• Bob O'Connor became mayor of Pittsburgh in January, 2006. He had run for mayor three times, and lost his first two attempts.
  • In 2001, Bob O'Connor was Pittsburgh City Council President. O'Connor lost for a second time to Tom Murphy. Early in 2001, O'Connor had a 30-point lead in the race.
  • In 2006, days before the MLB All-Star Game, bad news about O'Connor's health surfaced: cancer.


This is home.Edit

History The 2001 campaign and outcome could have been different for Bob O'Connor if he had a viable message and a real platform.

Insights One of the early motivators for this Wiki, was centered upon Bob O'Connor. I started to build the pages here, with an open-source framework, because of the shallow campaign content from the races in the 90s by O'Connor and Murphy. Because the ideas that nested here could have been used freely by others, one hope was that Bob O'Connor would pick-up some elements here for his benefit. O'Connor ran for mayor in 1997 and 2001 -- loosing both times. He won in 2005, but played defense with his campaign and platform.

In O'Connor's 2001 race, a concept that fit O'Connor's message was, Any road will take you there if you don't know where you're going. In 2001, both Bob O'Connor and Tom Murphy were 56-year old, Democrats, grey haired, each with city government experience of more than ten years. Bob and Tom had been in the top two offices of the city. They ran a popularity contest, each spending nearly $1-million.

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Tribune Review editorial from June 2006.Edit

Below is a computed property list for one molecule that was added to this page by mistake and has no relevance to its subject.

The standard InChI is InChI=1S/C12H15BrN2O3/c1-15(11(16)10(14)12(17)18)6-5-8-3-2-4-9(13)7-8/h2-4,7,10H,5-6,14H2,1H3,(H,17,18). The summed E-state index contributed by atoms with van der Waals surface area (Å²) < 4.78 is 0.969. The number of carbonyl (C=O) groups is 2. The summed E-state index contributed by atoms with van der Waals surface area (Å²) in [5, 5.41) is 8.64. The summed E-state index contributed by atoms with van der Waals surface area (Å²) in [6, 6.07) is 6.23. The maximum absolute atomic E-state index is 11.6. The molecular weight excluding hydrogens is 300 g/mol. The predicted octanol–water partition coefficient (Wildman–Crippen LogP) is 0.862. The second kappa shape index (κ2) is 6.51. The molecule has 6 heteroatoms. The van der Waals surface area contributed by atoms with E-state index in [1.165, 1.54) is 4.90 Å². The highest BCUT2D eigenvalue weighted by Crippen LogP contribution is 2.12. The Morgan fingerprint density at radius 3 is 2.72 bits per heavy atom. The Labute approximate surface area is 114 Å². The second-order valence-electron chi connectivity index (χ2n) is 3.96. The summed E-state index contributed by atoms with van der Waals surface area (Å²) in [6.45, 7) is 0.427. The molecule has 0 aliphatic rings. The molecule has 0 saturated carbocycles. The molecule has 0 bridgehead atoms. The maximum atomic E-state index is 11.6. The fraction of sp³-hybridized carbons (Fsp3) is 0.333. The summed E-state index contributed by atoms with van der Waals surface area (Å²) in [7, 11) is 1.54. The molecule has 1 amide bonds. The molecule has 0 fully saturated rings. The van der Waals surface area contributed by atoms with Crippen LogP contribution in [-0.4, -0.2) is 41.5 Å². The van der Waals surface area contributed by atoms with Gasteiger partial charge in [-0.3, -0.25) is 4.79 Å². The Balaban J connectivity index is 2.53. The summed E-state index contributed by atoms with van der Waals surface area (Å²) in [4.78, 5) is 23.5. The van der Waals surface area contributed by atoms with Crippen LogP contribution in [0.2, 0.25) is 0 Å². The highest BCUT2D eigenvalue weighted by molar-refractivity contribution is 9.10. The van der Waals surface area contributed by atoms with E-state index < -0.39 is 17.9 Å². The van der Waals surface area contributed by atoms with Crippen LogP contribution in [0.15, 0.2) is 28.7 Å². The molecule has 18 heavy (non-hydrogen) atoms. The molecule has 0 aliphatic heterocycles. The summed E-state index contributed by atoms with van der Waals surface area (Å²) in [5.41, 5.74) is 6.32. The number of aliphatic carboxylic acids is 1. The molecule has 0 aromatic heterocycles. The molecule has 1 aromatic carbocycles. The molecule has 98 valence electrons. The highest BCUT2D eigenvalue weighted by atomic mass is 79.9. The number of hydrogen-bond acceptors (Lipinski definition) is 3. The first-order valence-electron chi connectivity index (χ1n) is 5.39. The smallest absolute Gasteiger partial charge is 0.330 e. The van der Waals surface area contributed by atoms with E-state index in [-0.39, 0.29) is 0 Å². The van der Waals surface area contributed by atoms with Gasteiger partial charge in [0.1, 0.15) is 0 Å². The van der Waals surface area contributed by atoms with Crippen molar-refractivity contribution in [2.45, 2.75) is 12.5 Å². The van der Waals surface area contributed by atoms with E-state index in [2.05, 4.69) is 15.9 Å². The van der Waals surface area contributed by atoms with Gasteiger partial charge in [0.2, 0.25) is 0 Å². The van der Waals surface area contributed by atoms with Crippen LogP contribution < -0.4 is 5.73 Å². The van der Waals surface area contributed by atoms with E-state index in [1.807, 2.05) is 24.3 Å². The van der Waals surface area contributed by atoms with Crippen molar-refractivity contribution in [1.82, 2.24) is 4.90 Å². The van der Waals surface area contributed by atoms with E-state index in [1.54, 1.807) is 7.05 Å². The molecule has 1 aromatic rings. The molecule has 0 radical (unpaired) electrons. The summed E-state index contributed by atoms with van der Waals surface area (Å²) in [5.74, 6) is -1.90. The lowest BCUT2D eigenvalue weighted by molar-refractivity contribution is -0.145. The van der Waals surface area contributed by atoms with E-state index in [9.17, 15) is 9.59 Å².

Redding up: Indeed, there's lots of "redding up" going around Pittsburgh in advance of the Major League All-Star Game next month. But, as we've previously noted, "redding up" seems to have been the norm from the first day of the administration of Mayor Bob O'Connor. On any given day in any given neighborhood, we've seen crews picking up refuse that had been lying around for years and sweeping and raking and tidying up. The city is setting a great example.

Seen & heard: Speaking of the O'Connor administration, Hizzhoner quickly has developed a very good habit of being on the scene in times of trouble. If something major has happened, such as a shooting, Mr. O'Connor is there. And it's not politics or grandstanding; he's actively involved because he's genuinely concerned. What a refreshing and reassuring difference from the previous administration and a mayor whose operational mantra seemed to have been "hide."

Wishes of Wife, JudyEdit

Judy O'Connor added, "I just hope the people in Pittsburgh just continue to keep Bob's work up. You know he wanted to redd up and for the eight months he was mayor he really did a good job. So I really hope it keeps up." From KDKA TV in September, 2006

Health DetailsEdit

Bob O'Connor has been diagnosed with a rare form of cancer, primary central nervous system T-cell lymphoma. The timing was a cruel blow for Mr. O'Connor, who became mayor a little over six months ago and whose irrepressible enthusiasm was about to grace the national stage with the All-Star Game at PNC Park. Instead, the mayor found himself in a hospital bed for the grand occasion. But the diagnosis was upbeat and the mayor himself found the strength to call his staff for their weekly meeting on Thursday, exuding good spirits. If anyone can redd up his health, it may be the man who has been redding up Pittsburgh, but today he especially needs the help of Pittsburghers at their Sunday prayers.


  • - Mayor Appoints Interim Chief Of Staff Mayor Bob O'Connor announced Thursday morning the appointment of Dennis Regan as Interim Chief of Staff, replacing BJ Leber. Regan most recently served as Executive Director of Intergovernmental Affairs. George Specter will become acting City Solicitor, replacing current City Solicitor Susan Malie. And Scott Kunka will assume the duties of the Budget and Finance Department. Paul Leger was the director of the Department of Finance. O'Connor also commended his directors for their loyal and selfless commitment to the people of Pittsburgh and his administration during his recovery.




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